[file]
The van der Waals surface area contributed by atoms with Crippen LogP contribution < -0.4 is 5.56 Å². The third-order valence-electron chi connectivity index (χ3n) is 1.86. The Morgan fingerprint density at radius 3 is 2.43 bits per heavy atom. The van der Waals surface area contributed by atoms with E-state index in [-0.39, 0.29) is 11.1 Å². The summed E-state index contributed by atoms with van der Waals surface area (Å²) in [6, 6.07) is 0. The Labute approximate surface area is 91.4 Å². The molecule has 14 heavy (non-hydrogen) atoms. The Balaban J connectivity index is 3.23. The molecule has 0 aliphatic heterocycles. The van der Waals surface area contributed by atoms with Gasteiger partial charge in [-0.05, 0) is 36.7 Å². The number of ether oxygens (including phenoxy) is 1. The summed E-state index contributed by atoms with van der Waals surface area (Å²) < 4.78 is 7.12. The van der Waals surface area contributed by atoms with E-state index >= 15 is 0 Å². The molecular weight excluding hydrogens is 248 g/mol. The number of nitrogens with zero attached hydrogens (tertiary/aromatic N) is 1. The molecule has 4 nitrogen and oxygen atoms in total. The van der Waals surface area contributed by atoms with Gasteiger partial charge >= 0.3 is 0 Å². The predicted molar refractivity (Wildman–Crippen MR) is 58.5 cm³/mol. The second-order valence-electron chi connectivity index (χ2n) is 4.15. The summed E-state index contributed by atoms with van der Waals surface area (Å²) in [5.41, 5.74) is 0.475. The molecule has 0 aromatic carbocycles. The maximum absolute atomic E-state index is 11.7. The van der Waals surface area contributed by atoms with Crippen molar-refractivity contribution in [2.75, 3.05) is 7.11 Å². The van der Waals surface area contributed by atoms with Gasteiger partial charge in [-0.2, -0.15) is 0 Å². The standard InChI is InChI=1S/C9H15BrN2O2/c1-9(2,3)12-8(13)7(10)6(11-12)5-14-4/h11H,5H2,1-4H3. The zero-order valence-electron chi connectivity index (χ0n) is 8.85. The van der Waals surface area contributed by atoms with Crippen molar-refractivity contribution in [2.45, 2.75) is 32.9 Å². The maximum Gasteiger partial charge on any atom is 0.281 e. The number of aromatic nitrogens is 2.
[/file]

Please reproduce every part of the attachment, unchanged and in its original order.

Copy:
The van der Waals surface area contributed by atoms with Crippen LogP contribution < -0.4 is 5.56 Å². The third-order valence-electron chi connectivity index (χ3n) is 1.86. The Morgan fingerprint density at radius 3 is 2.43 bits per heavy atom. The van der Waals surface area contributed by atoms with E-state index in [-0.39, 0.29) is 11.1 Å². The summed E-state index contributed by atoms with van der Waals surface area (Å²) in [6, 6.07) is 0. The Labute approximate surface area is 91.4 Å². The molecule has 14 heavy (non-hydrogen) atoms. The Balaban J connectivity index is 3.23. The molecule has 0 aliphatic heterocycles. The van der Waals surface area contributed by atoms with Gasteiger partial charge in [-0.05, 0) is 36.7 Å². The number of ether oxygens (including phenoxy) is 1. The summed E-state index contributed by atoms with van der Waals surface area (Å²) < 4.78 is 7.12. The van der Waals surface area contributed by atoms with E-state index >= 15 is 0 Å². The molecular weight excluding hydrogens is 248 g/mol. The number of nitrogens with zero attached hydrogens (tertiary/aromatic N) is 1. The molecule has 4 nitrogen and oxygen atoms in total. The van der Waals surface area contributed by atoms with Gasteiger partial charge >= 0.3 is 0 Å². The predicted molar refractivity (Wildman–Crippen MR) is 58.5 cm³/mol. The second-order valence-electron chi connectivity index (χ2n) is 4.15. The summed E-state index contributed by atoms with van der Waals surface area (Å²) in [5.41, 5.74) is 0.475. The molecule has 0 aromatic carbocycles. The maximum absolute atomic E-state index is 11.7. The van der Waals surface area contributed by atoms with Crippen molar-refractivity contribution in [2.75, 3.05) is 7.11 Å². The van der Waals surface area contributed by atoms with Gasteiger partial charge in [-0.2, -0.15) is 0 Å². The standard InChI is InChI=1S/C9H15BrN2O2/c1-9(2,3)12-8(13)7(10)6(11-12)5-14-4/h11H,5H2,1-4H3. The zero-order valence-electron chi connectivity index (χ0n) is 8.85. The van der Waals surface area contributed by atoms with Crippen molar-refractivity contribution in [2.45, 2.75) is 32.9 Å². The maximum Gasteiger partial charge on any atom is 0.281 e. The number of aromatic nitrogens is 2.